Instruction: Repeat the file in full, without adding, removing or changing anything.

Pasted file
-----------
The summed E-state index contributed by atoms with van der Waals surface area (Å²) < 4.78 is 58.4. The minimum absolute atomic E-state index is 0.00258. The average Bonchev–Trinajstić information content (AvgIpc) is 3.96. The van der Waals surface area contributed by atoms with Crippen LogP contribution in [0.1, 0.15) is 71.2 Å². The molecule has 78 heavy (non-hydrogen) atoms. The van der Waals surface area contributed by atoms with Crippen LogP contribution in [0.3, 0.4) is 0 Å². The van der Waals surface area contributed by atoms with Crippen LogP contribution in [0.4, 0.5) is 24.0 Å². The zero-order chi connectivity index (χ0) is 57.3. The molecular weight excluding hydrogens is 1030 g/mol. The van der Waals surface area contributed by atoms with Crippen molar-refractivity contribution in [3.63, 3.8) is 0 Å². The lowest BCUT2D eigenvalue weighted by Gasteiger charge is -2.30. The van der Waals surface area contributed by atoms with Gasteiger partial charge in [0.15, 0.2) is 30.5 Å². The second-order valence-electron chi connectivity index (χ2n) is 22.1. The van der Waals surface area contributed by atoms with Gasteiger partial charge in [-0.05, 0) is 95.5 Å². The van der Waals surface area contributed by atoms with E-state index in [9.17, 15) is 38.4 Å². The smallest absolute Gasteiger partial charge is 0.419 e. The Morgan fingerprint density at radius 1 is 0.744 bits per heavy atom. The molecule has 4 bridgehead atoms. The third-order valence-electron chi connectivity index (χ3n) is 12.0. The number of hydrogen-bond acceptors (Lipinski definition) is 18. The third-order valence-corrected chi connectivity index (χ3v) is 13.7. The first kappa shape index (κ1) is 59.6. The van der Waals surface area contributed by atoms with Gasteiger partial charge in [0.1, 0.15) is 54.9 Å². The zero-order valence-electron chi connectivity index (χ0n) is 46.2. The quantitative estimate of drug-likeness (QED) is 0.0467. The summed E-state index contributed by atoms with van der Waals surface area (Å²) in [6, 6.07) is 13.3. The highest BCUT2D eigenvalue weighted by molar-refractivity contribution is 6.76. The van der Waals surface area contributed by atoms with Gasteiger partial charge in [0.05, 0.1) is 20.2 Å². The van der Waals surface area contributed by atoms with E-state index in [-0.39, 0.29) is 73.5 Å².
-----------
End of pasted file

The summed E-state index contributed by atoms with van der Waals surface area (Å²) < 4.78 is 58.4. The minimum absolute atomic E-state index is 0.00258. The average Bonchev–Trinajstić information content (AvgIpc) is 3.96. The van der Waals surface area contributed by atoms with Crippen LogP contribution in [0.1, 0.15) is 71.2 Å². The molecule has 78 heavy (non-hydrogen) atoms. The van der Waals surface area contributed by atoms with Crippen LogP contribution in [0.3, 0.4) is 0 Å². The van der Waals surface area contributed by atoms with Crippen LogP contribution in [0.4, 0.5) is 24.0 Å². The zero-order chi connectivity index (χ0) is 57.3. The molecular weight excluding hydrogens is 1030 g/mol. The van der Waals surface area contributed by atoms with Crippen molar-refractivity contribution in [3.63, 3.8) is 0 Å². The lowest BCUT2D eigenvalue weighted by Gasteiger charge is -2.30. The van der Waals surface area contributed by atoms with Gasteiger partial charge in [0.15, 0.2) is 30.5 Å². The second-order valence-electron chi connectivity index (χ2n) is 22.1. The van der Waals surface area contributed by atoms with Gasteiger partial charge in [-0.05, 0) is 95.5 Å². The van der Waals surface area contributed by atoms with E-state index in [9.17, 15) is 38.4 Å². The smallest absolute Gasteiger partial charge is 0.419 e. The Morgan fingerprint density at radius 1 is 0.744 bits per heavy atom. The molecule has 4 bridgehead atoms. The third-order valence-electron chi connectivity index (χ3n) is 12.0. The number of hydrogen-bond acceptors (Lipinski definition) is 18. The third-order valence-corrected chi connectivity index (χ3v) is 13.7. The first kappa shape index (κ1) is 59.6. The van der Waals surface area contributed by atoms with Gasteiger partial charge in [0.1, 0.15) is 54.9 Å². The zero-order valence-electron chi connectivity index (χ0n) is 46.2. The quantitative estimate of drug-likeness (QED) is 0.0467. The summed E-state index contributed by atoms with van der Waals surface area (Å²) in [6, 6.07) is 13.3. The highest BCUT2D eigenvalue weighted by molar-refractivity contribution is 6.76. The van der Waals surface area contributed by atoms with Gasteiger partial charge in [0.05, 0.1) is 20.2 Å². The van der Waals surface area contributed by atoms with E-state index in [-0.39, 0.29) is 73.5 Å².